The most important weather forecast in history

The most important weather forecast in history

Robert Tanitch reviews Pressure at Park Theatre, Finsbury Park, London N4

David Haig’s World War 2 play, which premiered in Edinburgh in 2014 and has been seen at Chichester and on tour, is on its way to the West End.

Haig tells a little known story and he also plays the leading role.

The intended date for the Allied D Day landing on the coast of France is Monday June the 5th, 1944.

David Haig in Pressure - Credit Robert Day

David Haig in Pressure

The biggest amphibious landing in history is ready and raring to go. But there is one major problem: the uncertainty, the imponderability of the British weather.

British weather is uniquely complex and erratic. Nothing is predictable. Long term forecasting is only ever informal guesswork.

The back wall of the set is dominated with changing weather charts.

General Eisenhower turns to two Allied meteorologists for advice. There is one chance only to get it right. If they get it wrong thousands will die.

350,000 lives are at stake and the meteorologists cannot agree.

The Scottish meteorologist, Group Captain James Stagg, expects poor weather, low cloud, rain, poor visibility, waves six to ten feet high and wind speeds of storm force five to seven.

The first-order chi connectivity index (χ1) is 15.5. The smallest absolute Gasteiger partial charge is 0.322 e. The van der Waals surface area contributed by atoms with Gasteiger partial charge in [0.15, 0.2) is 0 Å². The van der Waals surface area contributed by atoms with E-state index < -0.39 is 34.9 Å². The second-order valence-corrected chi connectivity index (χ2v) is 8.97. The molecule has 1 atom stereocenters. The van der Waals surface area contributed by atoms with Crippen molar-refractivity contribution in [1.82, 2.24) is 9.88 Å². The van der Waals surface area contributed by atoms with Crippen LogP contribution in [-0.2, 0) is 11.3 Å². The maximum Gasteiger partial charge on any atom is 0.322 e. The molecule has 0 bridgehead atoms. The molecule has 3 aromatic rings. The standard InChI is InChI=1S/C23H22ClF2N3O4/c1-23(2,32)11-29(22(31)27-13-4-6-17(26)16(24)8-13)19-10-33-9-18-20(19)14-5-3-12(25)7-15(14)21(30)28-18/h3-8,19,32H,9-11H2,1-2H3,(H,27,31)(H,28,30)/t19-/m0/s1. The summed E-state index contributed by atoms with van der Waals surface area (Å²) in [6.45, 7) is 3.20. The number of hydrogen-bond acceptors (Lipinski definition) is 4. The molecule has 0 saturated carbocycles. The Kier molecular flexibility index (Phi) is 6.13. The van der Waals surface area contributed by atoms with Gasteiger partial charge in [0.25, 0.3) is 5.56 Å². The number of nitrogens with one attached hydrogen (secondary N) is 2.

The American meteorologist, Irving P. Krick, anticipates calm seas and clear skies on June 5: perfect conditions for the Normandy landings.

Krick had worked in Hollywood on Gone with the Wind and had to advise when the weather would be right to shoot the Burning of Atlanta.

David Haig plays Stagg. Malcolm Sinclair plays Eisenhower. Both actors make you fully aware of the enormous responsibility they are having to carry and its toll on them.

Stagg has additional stress. His wife goes into labour and there is a strong possibility that she and the baby might die.

The director John Dove keeps up the pressure.

Robert Tanitch Mature Times theatre reviewerLaura Roger’s plays Kay Summersby, Eisenhower’s chauffeur, secretary and mistress. Philip Cairns plays the arrogant Krick.

Pressure will transfer to the Ambassadors Theatre in June. My guess is that it will then be made into a film for television.

To learn more about Robert Tanitch and his reviews, click here to go to his website